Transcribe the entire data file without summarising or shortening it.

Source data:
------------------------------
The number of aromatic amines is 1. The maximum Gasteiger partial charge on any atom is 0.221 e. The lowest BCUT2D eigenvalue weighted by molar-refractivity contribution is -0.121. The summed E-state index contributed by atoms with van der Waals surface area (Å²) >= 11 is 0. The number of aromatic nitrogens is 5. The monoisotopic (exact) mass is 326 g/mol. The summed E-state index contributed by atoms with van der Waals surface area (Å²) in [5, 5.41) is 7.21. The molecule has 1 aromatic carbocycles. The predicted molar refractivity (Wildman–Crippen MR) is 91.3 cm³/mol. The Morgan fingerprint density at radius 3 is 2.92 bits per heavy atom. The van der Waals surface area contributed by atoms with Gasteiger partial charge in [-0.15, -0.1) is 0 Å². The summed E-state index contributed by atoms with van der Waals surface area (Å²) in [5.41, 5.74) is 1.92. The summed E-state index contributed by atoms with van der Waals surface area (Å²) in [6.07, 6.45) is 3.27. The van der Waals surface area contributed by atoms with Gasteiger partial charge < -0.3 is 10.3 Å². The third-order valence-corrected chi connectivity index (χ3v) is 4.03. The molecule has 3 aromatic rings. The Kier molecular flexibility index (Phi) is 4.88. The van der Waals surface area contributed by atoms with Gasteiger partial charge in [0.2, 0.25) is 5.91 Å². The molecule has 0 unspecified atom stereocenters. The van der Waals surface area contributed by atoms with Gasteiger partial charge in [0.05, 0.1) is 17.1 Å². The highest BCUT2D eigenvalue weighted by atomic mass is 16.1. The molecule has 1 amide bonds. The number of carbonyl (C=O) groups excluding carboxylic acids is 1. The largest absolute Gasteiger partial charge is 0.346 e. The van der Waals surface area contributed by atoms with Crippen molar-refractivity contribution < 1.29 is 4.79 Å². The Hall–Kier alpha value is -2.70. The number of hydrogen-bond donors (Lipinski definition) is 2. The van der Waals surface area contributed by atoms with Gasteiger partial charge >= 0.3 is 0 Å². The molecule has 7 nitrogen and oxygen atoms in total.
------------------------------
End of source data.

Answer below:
The number of aromatic amines is 1. The maximum Gasteiger partial charge on any atom is 0.221 e. The lowest BCUT2D eigenvalue weighted by molar-refractivity contribution is -0.121. The summed E-state index contributed by atoms with van der Waals surface area (Å²) >= 11 is 0. The number of aromatic nitrogens is 5. The monoisotopic (exact) mass is 326 g/mol. The summed E-state index contributed by atoms with van der Waals surface area (Å²) in [5, 5.41) is 7.21. The molecule has 1 aromatic carbocycles. The predicted molar refractivity (Wildman–Crippen MR) is 91.3 cm³/mol. The Morgan fingerprint density at radius 3 is 2.92 bits per heavy atom. The van der Waals surface area contributed by atoms with Gasteiger partial charge in [-0.15, -0.1) is 0 Å². The summed E-state index contributed by atoms with van der Waals surface area (Å²) in [5.41, 5.74) is 1.92. The summed E-state index contributed by atoms with van der Waals surface area (Å²) in [6.07, 6.45) is 3.27. The van der Waals surface area contributed by atoms with Gasteiger partial charge < -0.3 is 10.3 Å². The third-order valence-corrected chi connectivity index (χ3v) is 4.03. The molecule has 3 aromatic rings. The Kier molecular flexibility index (Phi) is 4.88. The van der Waals surface area contributed by atoms with Gasteiger partial charge in [0.2, 0.25) is 5.91 Å². The molecule has 0 unspecified atom stereocenters. The van der Waals surface area contributed by atoms with Gasteiger partial charge in [0.05, 0.1) is 17.1 Å². The highest BCUT2D eigenvalue weighted by atomic mass is 16.1. The molecule has 1 amide bonds. The number of carbonyl (C=O) groups excluding carboxylic acids is 1. The largest absolute Gasteiger partial charge is 0.346 e. The van der Waals surface area contributed by atoms with Crippen molar-refractivity contribution < 1.29 is 4.79 Å². The Hall–Kier alpha value is -2.70. The number of hydrogen-bond donors (Lipinski definition) is 2. The van der Waals surface area contributed by atoms with Gasteiger partial charge >= 0.3 is 0 Å². The molecule has 7 nitrogen and oxygen atoms in total.